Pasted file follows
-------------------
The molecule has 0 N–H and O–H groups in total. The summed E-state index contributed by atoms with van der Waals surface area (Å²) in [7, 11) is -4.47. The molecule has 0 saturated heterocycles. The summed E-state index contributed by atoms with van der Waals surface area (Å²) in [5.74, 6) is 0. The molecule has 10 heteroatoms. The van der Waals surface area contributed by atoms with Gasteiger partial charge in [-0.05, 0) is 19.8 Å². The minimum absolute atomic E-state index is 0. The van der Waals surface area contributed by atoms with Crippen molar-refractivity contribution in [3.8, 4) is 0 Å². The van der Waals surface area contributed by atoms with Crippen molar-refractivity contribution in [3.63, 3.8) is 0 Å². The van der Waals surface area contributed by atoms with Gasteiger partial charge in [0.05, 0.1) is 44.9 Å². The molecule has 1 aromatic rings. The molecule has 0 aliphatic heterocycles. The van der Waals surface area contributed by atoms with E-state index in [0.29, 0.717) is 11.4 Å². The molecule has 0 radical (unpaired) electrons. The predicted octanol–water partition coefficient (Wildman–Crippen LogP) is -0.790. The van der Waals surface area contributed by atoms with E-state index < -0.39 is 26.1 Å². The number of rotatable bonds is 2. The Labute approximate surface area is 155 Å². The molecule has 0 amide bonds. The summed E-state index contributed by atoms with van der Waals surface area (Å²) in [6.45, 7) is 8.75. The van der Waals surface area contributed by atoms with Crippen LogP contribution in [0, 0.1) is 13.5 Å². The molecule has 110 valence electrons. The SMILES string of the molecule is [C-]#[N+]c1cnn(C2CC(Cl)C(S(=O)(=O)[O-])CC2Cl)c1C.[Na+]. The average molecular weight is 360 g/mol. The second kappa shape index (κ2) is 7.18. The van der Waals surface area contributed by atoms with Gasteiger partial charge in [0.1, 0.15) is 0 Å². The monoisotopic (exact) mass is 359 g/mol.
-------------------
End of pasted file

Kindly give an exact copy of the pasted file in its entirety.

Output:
The molecule has 0 N–H and O–H groups in total. The summed E-state index contributed by atoms with van der Waals surface area (Å²) in [7, 11) is -4.47. The molecule has 0 saturated heterocycles. The summed E-state index contributed by atoms with van der Waals surface area (Å²) in [5.74, 6) is 0. The molecule has 10 heteroatoms. The van der Waals surface area contributed by atoms with Gasteiger partial charge in [-0.05, 0) is 19.8 Å². The minimum absolute atomic E-state index is 0. The van der Waals surface area contributed by atoms with Crippen molar-refractivity contribution in [3.8, 4) is 0 Å². The van der Waals surface area contributed by atoms with Crippen molar-refractivity contribution in [3.63, 3.8) is 0 Å². The van der Waals surface area contributed by atoms with Gasteiger partial charge in [0.05, 0.1) is 44.9 Å². The molecule has 1 aromatic rings. The molecule has 0 aliphatic heterocycles. The van der Waals surface area contributed by atoms with E-state index in [0.29, 0.717) is 11.4 Å². The molecule has 0 radical (unpaired) electrons. The predicted octanol–water partition coefficient (Wildman–Crippen LogP) is -0.790. The van der Waals surface area contributed by atoms with E-state index < -0.39 is 26.1 Å². The number of rotatable bonds is 2. The Labute approximate surface area is 155 Å². The molecule has 0 amide bonds. The summed E-state index contributed by atoms with van der Waals surface area (Å²) in [6.45, 7) is 8.75. The van der Waals surface area contributed by atoms with Crippen LogP contribution in [0, 0.1) is 13.5 Å². The molecule has 110 valence electrons. The SMILES string of the molecule is [C-]#[N+]c1cnn(C2CC(Cl)C(S(=O)(=O)[O-])CC2Cl)c1C.[Na+]. The average molecular weight is 360 g/mol. The second kappa shape index (κ2) is 7.18. The van der Waals surface area contributed by atoms with Gasteiger partial charge in [0.1, 0.15) is 0 Å². The monoisotopic (exact) mass is 359 g/mol.